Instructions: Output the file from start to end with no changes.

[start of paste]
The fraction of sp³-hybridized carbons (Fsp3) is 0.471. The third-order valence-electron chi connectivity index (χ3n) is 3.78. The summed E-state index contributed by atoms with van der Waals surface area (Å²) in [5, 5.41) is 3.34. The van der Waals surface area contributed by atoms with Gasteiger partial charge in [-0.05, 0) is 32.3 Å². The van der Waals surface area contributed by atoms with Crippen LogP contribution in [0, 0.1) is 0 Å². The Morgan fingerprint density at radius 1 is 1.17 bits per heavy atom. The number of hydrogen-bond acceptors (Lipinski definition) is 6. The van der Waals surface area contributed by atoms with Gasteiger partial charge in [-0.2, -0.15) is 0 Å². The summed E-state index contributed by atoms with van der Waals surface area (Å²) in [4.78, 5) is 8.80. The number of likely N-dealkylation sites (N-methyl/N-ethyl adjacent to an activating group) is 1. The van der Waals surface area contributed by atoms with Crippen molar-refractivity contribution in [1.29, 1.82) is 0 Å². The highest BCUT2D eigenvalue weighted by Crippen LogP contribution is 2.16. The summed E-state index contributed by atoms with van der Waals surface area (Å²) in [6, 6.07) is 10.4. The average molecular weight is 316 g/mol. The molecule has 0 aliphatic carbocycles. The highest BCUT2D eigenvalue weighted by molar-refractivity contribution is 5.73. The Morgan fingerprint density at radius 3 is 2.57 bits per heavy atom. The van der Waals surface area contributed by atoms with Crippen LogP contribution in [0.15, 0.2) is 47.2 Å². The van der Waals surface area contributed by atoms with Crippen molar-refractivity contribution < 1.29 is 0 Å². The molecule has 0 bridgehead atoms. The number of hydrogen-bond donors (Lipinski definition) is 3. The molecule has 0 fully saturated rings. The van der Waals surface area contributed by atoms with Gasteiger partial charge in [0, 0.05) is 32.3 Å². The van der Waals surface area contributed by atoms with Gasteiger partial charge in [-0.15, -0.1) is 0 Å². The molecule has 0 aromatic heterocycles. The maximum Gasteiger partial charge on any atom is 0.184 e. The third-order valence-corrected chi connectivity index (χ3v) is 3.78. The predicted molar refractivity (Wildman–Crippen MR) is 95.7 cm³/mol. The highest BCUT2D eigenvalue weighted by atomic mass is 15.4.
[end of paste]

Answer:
The fraction of sp³-hybridized carbons (Fsp3) is 0.471. The third-order valence-electron chi connectivity index (χ3n) is 3.78. The summed E-state index contributed by atoms with van der Waals surface area (Å²) in [5, 5.41) is 3.34. The van der Waals surface area contributed by atoms with Gasteiger partial charge in [-0.05, 0) is 32.3 Å². The van der Waals surface area contributed by atoms with Crippen LogP contribution in [0, 0.1) is 0 Å². The Morgan fingerprint density at radius 1 is 1.17 bits per heavy atom. The number of hydrogen-bond acceptors (Lipinski definition) is 6. The van der Waals surface area contributed by atoms with Gasteiger partial charge in [-0.2, -0.15) is 0 Å². The summed E-state index contributed by atoms with van der Waals surface area (Å²) in [4.78, 5) is 8.80. The number of likely N-dealkylation sites (N-methyl/N-ethyl adjacent to an activating group) is 1. The van der Waals surface area contributed by atoms with Crippen molar-refractivity contribution in [1.29, 1.82) is 0 Å². The highest BCUT2D eigenvalue weighted by Crippen LogP contribution is 2.16. The summed E-state index contributed by atoms with van der Waals surface area (Å²) in [6, 6.07) is 10.4. The average molecular weight is 316 g/mol. The molecule has 0 aliphatic carbocycles. The highest BCUT2D eigenvalue weighted by molar-refractivity contribution is 5.73. The Morgan fingerprint density at radius 3 is 2.57 bits per heavy atom. The van der Waals surface area contributed by atoms with Crippen LogP contribution in [0.15, 0.2) is 47.2 Å². The van der Waals surface area contributed by atoms with Crippen molar-refractivity contribution < 1.29 is 0 Å². The molecule has 0 bridgehead atoms. The number of hydrogen-bond donors (Lipinski definition) is 3. The molecule has 0 fully saturated rings. The van der Waals surface area contributed by atoms with Gasteiger partial charge in [0, 0.05) is 32.3 Å². The van der Waals surface area contributed by atoms with Gasteiger partial charge in [-0.15, -0.1) is 0 Å². The molecule has 0 aromatic heterocycles. The maximum Gasteiger partial charge on any atom is 0.184 e. The third-order valence-corrected chi connectivity index (χ3v) is 3.78. The predicted molar refractivity (Wildman–Crippen MR) is 95.7 cm³/mol. The highest BCUT2D eigenvalue weighted by atomic mass is 15.4.